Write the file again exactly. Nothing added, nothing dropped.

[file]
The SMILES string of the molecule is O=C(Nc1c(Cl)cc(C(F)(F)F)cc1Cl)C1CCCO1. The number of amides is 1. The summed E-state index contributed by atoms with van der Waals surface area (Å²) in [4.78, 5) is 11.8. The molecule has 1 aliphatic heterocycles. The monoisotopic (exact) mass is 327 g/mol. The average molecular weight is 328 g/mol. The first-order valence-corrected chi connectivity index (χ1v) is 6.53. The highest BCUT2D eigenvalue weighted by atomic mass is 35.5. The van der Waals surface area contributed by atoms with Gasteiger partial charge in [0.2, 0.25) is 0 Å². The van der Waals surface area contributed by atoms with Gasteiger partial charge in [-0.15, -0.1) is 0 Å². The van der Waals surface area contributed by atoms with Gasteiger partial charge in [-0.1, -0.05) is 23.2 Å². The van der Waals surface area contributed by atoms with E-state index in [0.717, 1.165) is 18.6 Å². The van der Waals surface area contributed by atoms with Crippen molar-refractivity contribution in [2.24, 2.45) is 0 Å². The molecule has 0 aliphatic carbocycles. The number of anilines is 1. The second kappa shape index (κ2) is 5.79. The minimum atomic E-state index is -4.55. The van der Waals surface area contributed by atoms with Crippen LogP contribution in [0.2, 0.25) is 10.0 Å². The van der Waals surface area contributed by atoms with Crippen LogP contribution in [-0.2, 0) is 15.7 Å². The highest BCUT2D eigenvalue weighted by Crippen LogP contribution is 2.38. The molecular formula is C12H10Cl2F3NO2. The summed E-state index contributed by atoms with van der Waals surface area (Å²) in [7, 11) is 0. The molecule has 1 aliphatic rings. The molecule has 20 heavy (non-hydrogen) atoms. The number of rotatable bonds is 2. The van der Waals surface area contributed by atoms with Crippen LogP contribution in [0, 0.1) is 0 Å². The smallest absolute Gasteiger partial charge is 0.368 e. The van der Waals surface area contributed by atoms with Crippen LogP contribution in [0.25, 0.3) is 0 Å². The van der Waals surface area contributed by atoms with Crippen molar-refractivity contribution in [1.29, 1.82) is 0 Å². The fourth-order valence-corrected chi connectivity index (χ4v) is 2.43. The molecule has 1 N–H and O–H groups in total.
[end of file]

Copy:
The SMILES string of the molecule is O=C(Nc1c(Cl)cc(C(F)(F)F)cc1Cl)C1CCCO1. The number of amides is 1. The summed E-state index contributed by atoms with van der Waals surface area (Å²) in [4.78, 5) is 11.8. The molecule has 1 aliphatic heterocycles. The monoisotopic (exact) mass is 327 g/mol. The average molecular weight is 328 g/mol. The first-order valence-corrected chi connectivity index (χ1v) is 6.53. The highest BCUT2D eigenvalue weighted by atomic mass is 35.5. The van der Waals surface area contributed by atoms with Gasteiger partial charge in [0.2, 0.25) is 0 Å². The van der Waals surface area contributed by atoms with Gasteiger partial charge in [-0.15, -0.1) is 0 Å². The van der Waals surface area contributed by atoms with Gasteiger partial charge in [-0.1, -0.05) is 23.2 Å². The van der Waals surface area contributed by atoms with E-state index in [0.717, 1.165) is 18.6 Å². The van der Waals surface area contributed by atoms with Crippen molar-refractivity contribution in [2.24, 2.45) is 0 Å². The molecule has 0 aliphatic carbocycles. The number of anilines is 1. The second kappa shape index (κ2) is 5.79. The minimum atomic E-state index is -4.55. The van der Waals surface area contributed by atoms with Crippen LogP contribution in [0.2, 0.25) is 10.0 Å². The van der Waals surface area contributed by atoms with Crippen LogP contribution in [-0.2, 0) is 15.7 Å². The highest BCUT2D eigenvalue weighted by Crippen LogP contribution is 2.38. The molecular formula is C12H10Cl2F3NO2. The summed E-state index contributed by atoms with van der Waals surface area (Å²) in [7, 11) is 0. The molecule has 1 aliphatic rings. The molecule has 20 heavy (non-hydrogen) atoms. The number of rotatable bonds is 2. The van der Waals surface area contributed by atoms with Crippen LogP contribution in [0, 0.1) is 0 Å². The smallest absolute Gasteiger partial charge is 0.368 e. The van der Waals surface area contributed by atoms with Crippen LogP contribution in [0.25, 0.3) is 0 Å². The van der Waals surface area contributed by atoms with Crippen molar-refractivity contribution in [1.29, 1.82) is 0 Å². The fourth-order valence-corrected chi connectivity index (χ4v) is 2.43. The molecule has 1 N–H and O–H groups in total.